Novel Migraine Med Shows No Serious Safety Risks

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the Neurology Advisor take:

An investigational migraine treatment, ALD303, was safe and showed promising signs for efficacy in a proof-of-concept study.

There were no safety concerns noted for an intravenous dose of ALD403 1,000 mg in patients with migraine, according to the results of the randomized, double-blind, placebo-controlled phase 2 trial that assessed the safety, tolerability and efficacy of the drug for migraine prevention.

ALD403 is a genetically-engineered antibody to calcitonin gene-related peptide, which is integral to the pathophysiology of migraine. In a study published in The Lancet Neurology, researchers randomly assigned 163 subjects with an intravenous dose of ALD403 1,000 mg (n=81) or placebo (n=82) and assessed safety after 12 weeks and the efficacy endpoint between weeks five through eight for migraine frequency.

Of the patients receiving the intravenous dose of ALD403, 57% experienced adverse events, compared with 52% of the control group. Adverse events included upper respiratory tract infection, urinary tract infection, fatigue and nausea and vomiting. The researchers observed no differences in vital signs or laboratory data between either group.

Among the ALD403 group, the mean change in migraine days from baseline was −5.6 compared with −4.6 for the control group.

There were also no serious safety concerns with the use of an intravenous dose of ALD403 1,000 mg in patients with five to 14 migraine days in a 28-day period, the researchers noted.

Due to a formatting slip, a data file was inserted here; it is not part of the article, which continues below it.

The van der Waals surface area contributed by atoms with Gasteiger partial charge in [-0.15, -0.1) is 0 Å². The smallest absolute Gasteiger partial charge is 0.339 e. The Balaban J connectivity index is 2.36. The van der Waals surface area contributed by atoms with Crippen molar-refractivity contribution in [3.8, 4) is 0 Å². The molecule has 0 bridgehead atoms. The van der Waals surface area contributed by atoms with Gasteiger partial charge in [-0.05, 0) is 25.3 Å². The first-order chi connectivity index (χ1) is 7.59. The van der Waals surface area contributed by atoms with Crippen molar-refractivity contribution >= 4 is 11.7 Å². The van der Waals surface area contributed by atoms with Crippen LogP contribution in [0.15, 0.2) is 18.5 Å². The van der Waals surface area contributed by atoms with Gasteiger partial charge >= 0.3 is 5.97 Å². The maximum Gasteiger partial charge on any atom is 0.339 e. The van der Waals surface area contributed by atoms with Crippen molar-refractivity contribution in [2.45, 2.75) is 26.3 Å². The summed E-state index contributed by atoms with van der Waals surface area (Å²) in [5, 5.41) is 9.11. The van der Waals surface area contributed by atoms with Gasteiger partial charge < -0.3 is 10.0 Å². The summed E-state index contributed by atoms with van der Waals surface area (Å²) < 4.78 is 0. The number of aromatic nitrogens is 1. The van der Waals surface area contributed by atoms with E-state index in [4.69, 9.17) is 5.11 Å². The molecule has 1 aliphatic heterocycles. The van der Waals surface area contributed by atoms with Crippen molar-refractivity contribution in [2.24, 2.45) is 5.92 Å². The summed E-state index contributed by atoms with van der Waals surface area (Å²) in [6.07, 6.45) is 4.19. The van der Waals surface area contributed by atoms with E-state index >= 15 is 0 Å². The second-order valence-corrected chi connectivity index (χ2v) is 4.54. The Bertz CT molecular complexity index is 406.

"This study also provides preliminary evidence for the efficacy of ALD403 in the preventive treatment of migraine in patients with a high monthly frequency of migraine days," the researchers wrote.

Man with migraine
ALD403 Shows No Serious Safety Risks in Migraine Prevention

This study tests the safety, tolerability and efficacy of an intravenous dose of ALD403, a genetically-engineered anti-CGRP, for the prevention of migraine. 

In the study, published in The Lancet Neurology, David W. Dodick, MD, of the Mayo Clinic in Arizona, and colleagues, administered either 1,000 mg dose of ALD403 or placebo to 163 randomly-assigned patients aged 18 to 55 years who had five to 14 migraine days per 28-day period to assess the drug's safety, tolerability, and efficacy.

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